Currently a promotional clip is being developed that will include President Lula announcing a pact between the U.S. and Brazil to stimulate the ethanol production. The clip must show the megalomania of the ethanol fever and the powerful business that is behind it. Miss Geraldine Kutis is the international advisor for Unica, the largest association of sugar and ethanol manufacturers in Brazil. The aim of Unica is to spread the green gold fever around the world. Kutis talks about Brazil’s objective to turn ethanol into a global commodity. Unica is opening offices in the world’s economical and political power centers (Washington, Brussels and Beijing) to weigh upon decision-making. The camera zooms into the spinning stock market that symbolizes the greediness of the business. As Geraldine Kutis puts it: “In terms of expansion… the sky is the limit!”
Subsequently, the film heads back to the state of Mato Grosso do Sul, where machines are paving the way for many new ethanol mills that are financed by foreign venture capital. Rising demand for ethanol is a golden opportunity for local landowners and for the agro industry. Growing sugarcane is so profitable that its acreage is expanding rapidly. Land values have at least doubled over the past year. Eduardo Corrêa Riedel, vice president of Famasul, the agriculture federation, gives us some exact figures.
But not everybody is applauding the ethanol boom in the region. Labor union leader Onorail Jerônimo Porto highlights its dark side. He warns for the excessive use of toxic agrochemicals and shows us the dirty sewage coming from the ethanol mills. Onorail’s concern for the sewage leaking into the rivers and contaminating them, leads us to Kaiowá-leader Jorge Gomes, who metaphorically expresses the crucial importance of clean rivers.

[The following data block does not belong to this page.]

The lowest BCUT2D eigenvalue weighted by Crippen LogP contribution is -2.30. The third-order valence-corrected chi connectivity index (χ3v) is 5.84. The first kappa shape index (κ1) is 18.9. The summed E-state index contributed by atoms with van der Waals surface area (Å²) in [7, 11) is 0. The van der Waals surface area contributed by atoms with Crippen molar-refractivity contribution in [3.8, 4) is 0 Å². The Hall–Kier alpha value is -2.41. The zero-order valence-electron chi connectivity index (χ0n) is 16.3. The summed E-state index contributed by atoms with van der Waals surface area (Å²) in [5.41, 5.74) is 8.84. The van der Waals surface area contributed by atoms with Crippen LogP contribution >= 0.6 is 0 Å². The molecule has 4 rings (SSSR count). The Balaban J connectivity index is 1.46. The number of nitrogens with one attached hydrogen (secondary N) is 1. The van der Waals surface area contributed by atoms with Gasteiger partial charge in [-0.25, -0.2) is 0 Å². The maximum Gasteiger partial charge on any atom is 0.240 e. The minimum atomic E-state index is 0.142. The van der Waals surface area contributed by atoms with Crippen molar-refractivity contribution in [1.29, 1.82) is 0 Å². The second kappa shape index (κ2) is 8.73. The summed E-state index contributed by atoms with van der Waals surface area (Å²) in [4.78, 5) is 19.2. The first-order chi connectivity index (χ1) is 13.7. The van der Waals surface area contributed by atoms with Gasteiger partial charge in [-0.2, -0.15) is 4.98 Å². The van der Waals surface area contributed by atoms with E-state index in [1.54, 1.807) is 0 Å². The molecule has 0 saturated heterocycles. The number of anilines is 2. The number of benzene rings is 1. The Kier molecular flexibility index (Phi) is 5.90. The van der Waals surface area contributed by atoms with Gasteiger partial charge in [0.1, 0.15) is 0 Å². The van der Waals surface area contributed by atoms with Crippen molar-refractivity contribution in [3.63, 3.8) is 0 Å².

Kaiowá is a Guaraní word, meaning ‘forest people’. The Kaiowá are a deeply spiritual people, seeking the ‘land without evil’, a place revealed to them by their ancestors. In Mato Grosso do Sul, the Guarani-Kaiowá are desperately campaigning to protect their land that is crucial for their survival. Profesor Antonio Brandt reveals how surprised the Spanish colonizers were by the quantity and the variety of food they found in the Guaraní communities. Without land and natural resources, these people cannot hunt or cultivate sufficient food. More than ninety percent of the Guarani-Kaiowá now depends on food baskets from the government. But these food supplies are insufficient to cover their daily needs. Many children are undernourished and suffer from poor water quality. Since 2005, more than fifty Guarani-Kaiowá children have died after suffering malnutrition.